Many contemporary "televisions" (more correctly named as displays) would not have this level of staying power, many would ware out or require major services within just five years or less and of course, there is that perennial bug bear of planned obsolescence where components are deliberately designed to fail and, or manufactured with limited edition specificities..... and without considering........picture......sound........quality........

..............The bitterness of poor quality is remembered long after the sweetness of todays funny gadgets low price has faded from memory........ . . . . . .....
Don't forget the past, the end of the world is upon us! Pretty soon it will all turn to dust!

Have big FUN ! !
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©2010, 2011, 2012, 2013, 2014 Frank Sharp - You do not have permission to copy photos and words from this blog, and any content may be never used it for auctions or commercial purposes, however feel free to post anything you see here with a courtesy link back, btw a link to the original post here , is mandatory.
All sets and apparates appearing here are property of
Engineer Frank Sharp. NOTHING HERE IS FOR SALE !

Thursday, March 15, 2012

SIEMENS ELETTRA TV2451 CHASSIS INTERNAL VIEW.




















The chassis of the SIEMENS ELETTRA TV2451 is completely based on tubes except for the tuning stages.

The wiring of the chassis is in "air WIRING " fashion made.
Other brands were already using PCB or at least partly using PCB in that era of time.

TUBES USED:

- PCL86
- EF80
- PCL84
- PCH200
- PCF80
- PL500
- PY88
- DY87
- PCL85
- EF80
- EF183



2 comments:

  1. In the woods behind our house is a days-gone-by dumping ground. Old gas tanks, water heaters, mason jars, concrete blocks…whatever people couldn't or wouldn't haul off, it's there. And amongst all that crap is a totally intact old glass TV screen! The glass "funnel" on the back is broken off about 3 or 4 inches from the back of the screen itself. Otherwise, it's in great shape! It looks like a giant headlamp with rounded edges and it took me a while to figure out what it is (or was, I should say). My point is…I want to use it for a conversation piece, or art, or "something". But I don't know if it contains any dangerous chemicals/materials…or what to convert it to. Any advice is much appreciated!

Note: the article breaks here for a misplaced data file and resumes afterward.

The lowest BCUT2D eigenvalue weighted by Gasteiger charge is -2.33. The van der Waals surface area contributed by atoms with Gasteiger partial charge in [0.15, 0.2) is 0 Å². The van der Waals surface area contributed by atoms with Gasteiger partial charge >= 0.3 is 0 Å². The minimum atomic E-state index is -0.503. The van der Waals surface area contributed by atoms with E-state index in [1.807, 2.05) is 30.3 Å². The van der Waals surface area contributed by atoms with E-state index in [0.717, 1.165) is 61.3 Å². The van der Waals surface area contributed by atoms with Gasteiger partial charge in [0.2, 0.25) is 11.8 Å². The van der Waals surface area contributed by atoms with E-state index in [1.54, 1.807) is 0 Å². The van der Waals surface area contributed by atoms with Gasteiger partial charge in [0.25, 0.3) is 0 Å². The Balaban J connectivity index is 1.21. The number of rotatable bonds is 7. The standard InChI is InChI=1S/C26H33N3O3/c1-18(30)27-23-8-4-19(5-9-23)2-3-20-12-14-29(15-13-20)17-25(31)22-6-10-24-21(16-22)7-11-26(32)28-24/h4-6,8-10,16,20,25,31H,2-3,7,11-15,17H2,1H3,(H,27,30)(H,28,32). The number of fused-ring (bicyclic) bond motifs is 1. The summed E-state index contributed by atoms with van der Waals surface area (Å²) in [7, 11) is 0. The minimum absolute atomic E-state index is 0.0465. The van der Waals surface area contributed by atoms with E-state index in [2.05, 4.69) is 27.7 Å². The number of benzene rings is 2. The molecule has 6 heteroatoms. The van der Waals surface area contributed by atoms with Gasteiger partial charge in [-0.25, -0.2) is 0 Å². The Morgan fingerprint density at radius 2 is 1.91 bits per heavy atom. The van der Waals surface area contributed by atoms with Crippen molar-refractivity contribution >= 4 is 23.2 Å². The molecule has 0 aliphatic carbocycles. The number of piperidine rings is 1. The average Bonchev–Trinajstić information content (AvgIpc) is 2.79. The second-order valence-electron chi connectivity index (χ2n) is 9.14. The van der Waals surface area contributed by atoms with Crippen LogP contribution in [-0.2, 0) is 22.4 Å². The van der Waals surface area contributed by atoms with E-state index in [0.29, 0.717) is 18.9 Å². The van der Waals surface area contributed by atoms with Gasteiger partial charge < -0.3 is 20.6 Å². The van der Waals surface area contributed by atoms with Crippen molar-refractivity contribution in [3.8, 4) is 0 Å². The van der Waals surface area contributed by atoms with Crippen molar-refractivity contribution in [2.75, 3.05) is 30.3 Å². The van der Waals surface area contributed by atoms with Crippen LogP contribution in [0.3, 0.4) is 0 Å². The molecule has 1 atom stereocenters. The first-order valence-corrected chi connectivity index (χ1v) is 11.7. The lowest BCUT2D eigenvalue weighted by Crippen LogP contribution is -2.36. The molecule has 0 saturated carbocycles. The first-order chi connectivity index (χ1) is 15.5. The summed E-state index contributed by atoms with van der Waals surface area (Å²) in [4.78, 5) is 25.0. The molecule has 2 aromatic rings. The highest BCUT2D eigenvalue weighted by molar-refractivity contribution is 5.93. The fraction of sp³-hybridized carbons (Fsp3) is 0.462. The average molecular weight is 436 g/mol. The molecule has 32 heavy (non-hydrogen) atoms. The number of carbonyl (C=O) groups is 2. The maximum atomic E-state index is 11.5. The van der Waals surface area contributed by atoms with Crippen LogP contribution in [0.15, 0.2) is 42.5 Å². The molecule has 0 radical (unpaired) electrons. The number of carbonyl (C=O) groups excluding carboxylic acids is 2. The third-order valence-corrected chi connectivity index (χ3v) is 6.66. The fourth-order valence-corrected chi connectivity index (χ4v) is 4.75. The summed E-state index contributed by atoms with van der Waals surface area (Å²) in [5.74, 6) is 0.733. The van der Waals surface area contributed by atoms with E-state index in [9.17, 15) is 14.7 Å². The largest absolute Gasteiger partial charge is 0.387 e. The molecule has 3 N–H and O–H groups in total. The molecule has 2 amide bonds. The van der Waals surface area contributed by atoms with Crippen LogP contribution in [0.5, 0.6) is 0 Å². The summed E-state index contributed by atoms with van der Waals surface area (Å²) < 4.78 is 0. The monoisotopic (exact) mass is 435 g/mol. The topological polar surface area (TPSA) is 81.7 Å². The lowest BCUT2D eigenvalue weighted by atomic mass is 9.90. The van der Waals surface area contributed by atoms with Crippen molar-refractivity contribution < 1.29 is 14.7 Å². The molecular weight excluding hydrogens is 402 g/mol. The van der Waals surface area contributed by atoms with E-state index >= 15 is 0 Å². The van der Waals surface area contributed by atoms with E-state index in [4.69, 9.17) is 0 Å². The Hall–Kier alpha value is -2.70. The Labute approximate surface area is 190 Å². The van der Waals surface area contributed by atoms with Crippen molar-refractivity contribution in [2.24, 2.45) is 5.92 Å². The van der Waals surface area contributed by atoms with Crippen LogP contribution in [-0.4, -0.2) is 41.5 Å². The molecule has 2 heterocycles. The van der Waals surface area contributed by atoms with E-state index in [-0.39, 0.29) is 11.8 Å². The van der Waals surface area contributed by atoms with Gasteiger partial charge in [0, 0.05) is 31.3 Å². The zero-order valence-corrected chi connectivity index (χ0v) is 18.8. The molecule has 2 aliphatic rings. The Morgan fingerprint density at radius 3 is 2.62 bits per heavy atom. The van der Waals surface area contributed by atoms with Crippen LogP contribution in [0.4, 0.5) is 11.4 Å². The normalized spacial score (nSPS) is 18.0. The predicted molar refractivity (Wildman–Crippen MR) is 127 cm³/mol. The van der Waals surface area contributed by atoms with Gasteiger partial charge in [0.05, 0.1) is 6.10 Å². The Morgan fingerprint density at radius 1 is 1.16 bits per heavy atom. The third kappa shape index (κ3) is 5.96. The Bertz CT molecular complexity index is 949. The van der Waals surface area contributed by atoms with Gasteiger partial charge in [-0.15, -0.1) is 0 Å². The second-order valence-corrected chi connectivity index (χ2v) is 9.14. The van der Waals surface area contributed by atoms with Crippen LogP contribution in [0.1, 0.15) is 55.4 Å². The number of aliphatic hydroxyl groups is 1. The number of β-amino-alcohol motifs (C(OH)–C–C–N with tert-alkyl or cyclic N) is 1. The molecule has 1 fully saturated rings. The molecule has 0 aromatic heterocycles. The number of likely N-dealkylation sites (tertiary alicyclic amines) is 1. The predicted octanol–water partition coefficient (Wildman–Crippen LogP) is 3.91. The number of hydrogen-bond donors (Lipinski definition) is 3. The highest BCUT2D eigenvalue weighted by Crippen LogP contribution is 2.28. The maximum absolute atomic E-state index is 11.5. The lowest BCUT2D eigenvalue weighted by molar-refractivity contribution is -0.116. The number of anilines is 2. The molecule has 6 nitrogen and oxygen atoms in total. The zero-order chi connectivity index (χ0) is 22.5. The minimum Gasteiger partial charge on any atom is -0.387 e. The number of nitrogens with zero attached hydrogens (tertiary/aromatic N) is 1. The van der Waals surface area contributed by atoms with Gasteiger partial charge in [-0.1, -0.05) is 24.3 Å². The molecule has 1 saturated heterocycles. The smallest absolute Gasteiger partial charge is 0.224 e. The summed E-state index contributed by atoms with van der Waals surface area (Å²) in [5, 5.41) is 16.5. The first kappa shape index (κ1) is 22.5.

ReplyDelete
  2. Hi, What you're referring in your description is (Was since it's broken neck) the CRT Tube which contains chemical compounds at various levels to obtain the internal phospor screen layer.

    Aluminized screen may refer to a type of cathode ray tube (CRT) for video display, television picture tubes,and it includes a thin layer of aluminium deposited on the back surface of their internal phosphor screen coating. Light from an excited area of the phosphor which would otherwise wastefully shine back into the tube is instead reflected forward through the phosphor coating, increasing the total visible light output. The aluminium layer must be thick enough to reflect light efficiently, yet not so thick as to absorb too great a proportion of the electron beam that excites the phosphor.

    CRTs may contain toxic phosphors, NEVER touch a CRT’s phosphor coating; it is extremely toxic. If you break a CRT, clean up the glass fragments very carefully. If you touch the phosphor, seek medical attention immediately.

    Older color and monochrome CRTs may contain toxic substances, such as cadmium, in the phosphors,the rear glass tube of modern CRTs may be made from leaded glass, which represent an environmental hazard if disposed of.

    CRTs are disposed of either by shipping them back to the manufacturer or by discarding them locally according to local recycling law / rules / places. If you ship a CRT back to the manufacturer, put it in the shipping container intact. If you dispose of a CRT locally, follow the procedure prescribed by your safety officer.

    I'm not understanding the exact target which you intend to go for, relating it to this Tv you've found.........

    Try to restore it or if better donate the rest of it to people who does restoring , recovering it for parts / components safely.

    If you intend to rescue the cabinet for display purpose then remove the internals and remove safely the CRT, but would be better if you let it do by a qualified / experienced person if you feel unsafe.



    FRANK.


    ReplyDelete